From the moment they step out of the limo (or off a camel ) to vie for that “first impression” rose to hometown dates and fantasy suite cards – playing for love on “The Bachelor” or “The Bachelorette” is no game.
While up to 30 men and women may show up for their shot to walk away the winner, it turns out not everyone has a seemingly fair chance at capturing the love and affection – or final roses – of the main contestant.
We broke down the winners of both shows from the first season to today to determine what it really takes to have a fair chance at love. From age, race, and even hair color – all is not fair in love and war, or when it comes to “The Bachelor.” Curious to see what we uncovered? Continue reading to learn more about what it takes to earn that Neil Lane diamond by season’s end.
Looking for Love in All the Blond Places
When it comes to winning the hearts of “The Bachelor” contestants like Ben Higgins, Nick Viall, or Sean Lowe, it may seem all of the ladies who show up to compete for love have a shot at landing the final rose. However, all of the winning women over the past 21 seasons have a few traits in common.
While the most recent Bachelor Nick Viall scooped his now-fiancee Vanessa Grimaldi (a brunette) off her feet, most “The Bachelor” alumni have opted for a different hue of hair. In fact, three out of every four “The Bachelor” winners have been blond. Last year's Bachelor Ben Higgins walked away with blond beauty Lauren Bushnell, and the leading man of the very first season of “The Bachelor” – which aired in 2002, if you can believe it – Alex Michael picked the blond-haired Amanda Marsh as his winner (but didn’t actually propose to her).
Girls with red hair may not win very often, but they tend to make it through more of the season than ladies with locks of another color. And while you only need to be 21 to compete, it’s women aged 24 to 26 who tend to have what it takes to last through group dates, rose ceremonies, and the season “villain.”
“The Bachelor” winners are also very likely to have long hair and brown eyes, and – to date – all have been white. Even this year, African-American front-runner Rachel Lindsay, who seemed to be in the lead for weeks, went home after the fantasy suite date. In a turn of events, Lindsay was announced recently as the franchise's first black Bachelorette, so maybe this will help shake up the race odds for future seasons to come.
The Most Likely Men
If you think you have what it takes to win the heart of someone like Rachel Lindsay, JoJo Fletcher, or Andi Dorfman, you better be able to check off a few boxes about yourself if you’re going to beat the odds and earn that final rose.
Although “The Bachelor” winners were mostly blond, women chosen to be “The Bachelorette” have a history of choosing men with brown hair as their fiancé. In fact, three out of every five winners on the show so far have had brown hair, brown eyes, and a clean, short haircut with no beard in sight. There have been a few exceptions, of course, but as past winners Jordan Rodgers, Josh Murray, and Chris Siegfried will tell you, it helps when the odds are in your favor.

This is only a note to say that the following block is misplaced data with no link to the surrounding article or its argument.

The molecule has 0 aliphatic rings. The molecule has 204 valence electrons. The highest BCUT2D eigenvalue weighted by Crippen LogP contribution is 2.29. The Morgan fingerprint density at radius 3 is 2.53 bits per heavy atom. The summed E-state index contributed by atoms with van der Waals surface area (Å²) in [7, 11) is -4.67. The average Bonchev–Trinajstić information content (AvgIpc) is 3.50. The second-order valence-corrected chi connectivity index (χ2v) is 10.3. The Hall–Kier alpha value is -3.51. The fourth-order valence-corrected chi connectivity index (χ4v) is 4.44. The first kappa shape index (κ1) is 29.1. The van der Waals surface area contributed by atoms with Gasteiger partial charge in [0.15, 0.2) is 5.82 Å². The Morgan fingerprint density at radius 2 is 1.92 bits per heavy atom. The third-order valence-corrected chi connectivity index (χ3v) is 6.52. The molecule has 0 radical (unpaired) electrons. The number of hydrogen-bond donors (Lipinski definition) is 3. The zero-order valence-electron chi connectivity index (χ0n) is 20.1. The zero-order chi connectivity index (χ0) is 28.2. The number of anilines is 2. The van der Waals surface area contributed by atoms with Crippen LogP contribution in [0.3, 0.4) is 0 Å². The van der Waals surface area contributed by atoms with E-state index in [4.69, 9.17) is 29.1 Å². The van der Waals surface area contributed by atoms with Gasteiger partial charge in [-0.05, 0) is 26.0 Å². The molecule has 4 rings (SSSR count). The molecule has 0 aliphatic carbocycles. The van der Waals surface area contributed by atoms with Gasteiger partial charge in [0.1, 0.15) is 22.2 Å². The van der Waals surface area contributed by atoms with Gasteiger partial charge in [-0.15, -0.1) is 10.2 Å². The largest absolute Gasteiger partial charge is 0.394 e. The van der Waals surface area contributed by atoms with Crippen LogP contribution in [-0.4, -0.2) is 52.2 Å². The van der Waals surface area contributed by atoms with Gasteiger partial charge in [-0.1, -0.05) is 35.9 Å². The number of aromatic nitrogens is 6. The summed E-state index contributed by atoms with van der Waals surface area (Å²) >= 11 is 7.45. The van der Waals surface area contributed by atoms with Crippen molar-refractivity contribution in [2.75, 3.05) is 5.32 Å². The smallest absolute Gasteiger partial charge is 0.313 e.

While younger ladies who compete on “The Bachelor” tend to last longer on the show than their older counterparts, male contestants aged 30 to 32 tend to have the best luck when it comes to extending their journey while looking for love on the “The Bachelorette.” Of course, if you don’t win, maybe you’ll get a chance to be the next “The Bachelor,” or make it out to sunny Mexico for “Bachelor in Paradise” where your odds of finding love might be even greater.
In Loving Color
If you’re going to bet on who will make it to the end of “The Bachelor” or “The Bachelorette,” you’ll have to be color blind not to notice a racial trend when it comes to the contestants and winners.
While the show has made some effort to vary the cast at the beginning of the show, every single winner on “The Bachelor,” and all but one winner on “The Bachelorette,” has been Caucasian. While former non-white contests have generally admitted to having a good time on the show, they don’t have a good history of winning.
More than that, getting to be the Bachelor or Bachelorette on either of these rose-filled love fests has nearly always been in favor of white contestants – until now. After 33 combined seasons of the show, Rachel Lindsay will be the first black Bachelorette this year. We’ll just have to wait and see what that does to the odds of winning the show if you’re black, Hispanic, Asian-American, or any other race or ethnicity.
For All the Right Reasons
Playing for love is tricky business on “The Bachelor” or “The Bachelorette.” It takes time, commitment, and requires you to build an emotional connection with someone while they’re dating up to 30 other people. Regardless of your hair color or if you have a beard, there can only be one winner. Oh, and you might not find love after all you’ve been through anyway.
We sourced publicly-available online images of each contestant over 10 full seasons of “The Bachelor” and “The Bachelorette” and manually catalogued their physical characteristics. Percentage of season completed was calculated for each contestant based on dividing the episode number on which they were eliminated by the total number of regular episodes in the season.
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